“Avengers Assemble” is an artistic triumph
I have been nurturing an odd impression that I might really like comics, but it’s not one I am giving in to. That is: I haven’t gone out and bought any Incredible Hulk or V for Vendetta comics. I haven’t even investigated print copies of Maus. But I do know the force of the genre: as a nine year-old I ran a prep school dorm’s library of 64-page war comics, and I get little hits of those pleasures now. This movie gave me a huge blast.
I am sure Picasso’s Vollard Suite (now on show at the BM) is a hatrick. It is an extraordinary commentary on the relation of the artist to his themes (his psychology), his models (the ostensible subject of his work) and the images he makes of them both. It is an extraordinary commentary on the male gaze, and the male sexual desire. And it is perhaps the most beautiful work of the 20th Century. Its being a comic is a very ripe consideration.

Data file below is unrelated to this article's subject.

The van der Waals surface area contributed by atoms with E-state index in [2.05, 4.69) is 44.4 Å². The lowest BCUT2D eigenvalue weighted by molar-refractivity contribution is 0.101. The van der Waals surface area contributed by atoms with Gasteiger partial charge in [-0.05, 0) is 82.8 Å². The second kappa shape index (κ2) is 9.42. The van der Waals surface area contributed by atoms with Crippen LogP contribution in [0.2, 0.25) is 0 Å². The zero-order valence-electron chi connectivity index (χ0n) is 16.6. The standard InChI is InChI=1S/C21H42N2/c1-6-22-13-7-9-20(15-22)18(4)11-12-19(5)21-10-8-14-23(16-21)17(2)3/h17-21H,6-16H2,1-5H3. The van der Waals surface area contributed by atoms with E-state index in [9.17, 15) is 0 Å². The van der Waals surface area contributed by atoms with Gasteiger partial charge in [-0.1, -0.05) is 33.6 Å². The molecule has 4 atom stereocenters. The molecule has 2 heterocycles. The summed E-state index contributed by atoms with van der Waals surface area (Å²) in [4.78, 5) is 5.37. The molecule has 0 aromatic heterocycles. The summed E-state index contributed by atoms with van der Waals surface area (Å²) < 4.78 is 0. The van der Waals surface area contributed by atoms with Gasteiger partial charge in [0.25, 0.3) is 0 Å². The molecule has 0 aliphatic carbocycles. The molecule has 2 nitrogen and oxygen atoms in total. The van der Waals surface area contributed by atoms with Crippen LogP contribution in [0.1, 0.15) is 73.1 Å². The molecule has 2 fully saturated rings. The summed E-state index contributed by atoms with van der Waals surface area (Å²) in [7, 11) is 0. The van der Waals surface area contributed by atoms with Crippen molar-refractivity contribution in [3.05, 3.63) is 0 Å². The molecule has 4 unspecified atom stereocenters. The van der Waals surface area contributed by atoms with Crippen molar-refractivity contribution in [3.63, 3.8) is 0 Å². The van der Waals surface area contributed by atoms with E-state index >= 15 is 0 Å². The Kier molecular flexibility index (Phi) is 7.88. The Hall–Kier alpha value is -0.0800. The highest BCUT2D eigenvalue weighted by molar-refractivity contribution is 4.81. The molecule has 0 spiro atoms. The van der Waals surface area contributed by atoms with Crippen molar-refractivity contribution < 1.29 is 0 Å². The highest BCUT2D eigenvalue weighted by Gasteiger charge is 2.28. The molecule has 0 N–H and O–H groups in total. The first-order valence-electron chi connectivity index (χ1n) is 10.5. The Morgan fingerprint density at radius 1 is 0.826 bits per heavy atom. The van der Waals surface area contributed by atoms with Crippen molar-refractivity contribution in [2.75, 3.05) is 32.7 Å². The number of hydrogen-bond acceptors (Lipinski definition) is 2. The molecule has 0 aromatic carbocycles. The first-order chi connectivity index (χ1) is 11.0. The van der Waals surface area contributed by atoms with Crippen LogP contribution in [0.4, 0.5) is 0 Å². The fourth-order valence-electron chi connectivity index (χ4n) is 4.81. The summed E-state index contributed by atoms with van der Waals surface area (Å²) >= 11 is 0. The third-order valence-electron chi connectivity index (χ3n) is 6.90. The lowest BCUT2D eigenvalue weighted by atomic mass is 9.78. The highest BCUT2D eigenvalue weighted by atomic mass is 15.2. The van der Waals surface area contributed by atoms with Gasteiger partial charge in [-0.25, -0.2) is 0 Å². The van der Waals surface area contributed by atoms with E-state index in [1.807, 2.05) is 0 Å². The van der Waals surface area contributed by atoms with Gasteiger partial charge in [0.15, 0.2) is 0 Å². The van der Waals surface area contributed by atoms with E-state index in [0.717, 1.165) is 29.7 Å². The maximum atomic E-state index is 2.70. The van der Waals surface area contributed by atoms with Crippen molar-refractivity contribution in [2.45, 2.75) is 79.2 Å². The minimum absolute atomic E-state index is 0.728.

There is plenty to unite the Vollard Suite with Avengers Assemble, but the most obvious is that both works grapple with the portrayal of the heroically good and the quintessentially evil in the human person, who transmogrifies in and out of ordinariness.
The most wonderful moments in the movie seemed to me to be those when one suddenly saw and felt the heroes as figurines: they were suddenly – as it were – frozen as those plastic models we played with for hours as children and which are now sold as even more beautifully precise toys.
All in all, I doubt I ever saw a lovelier film.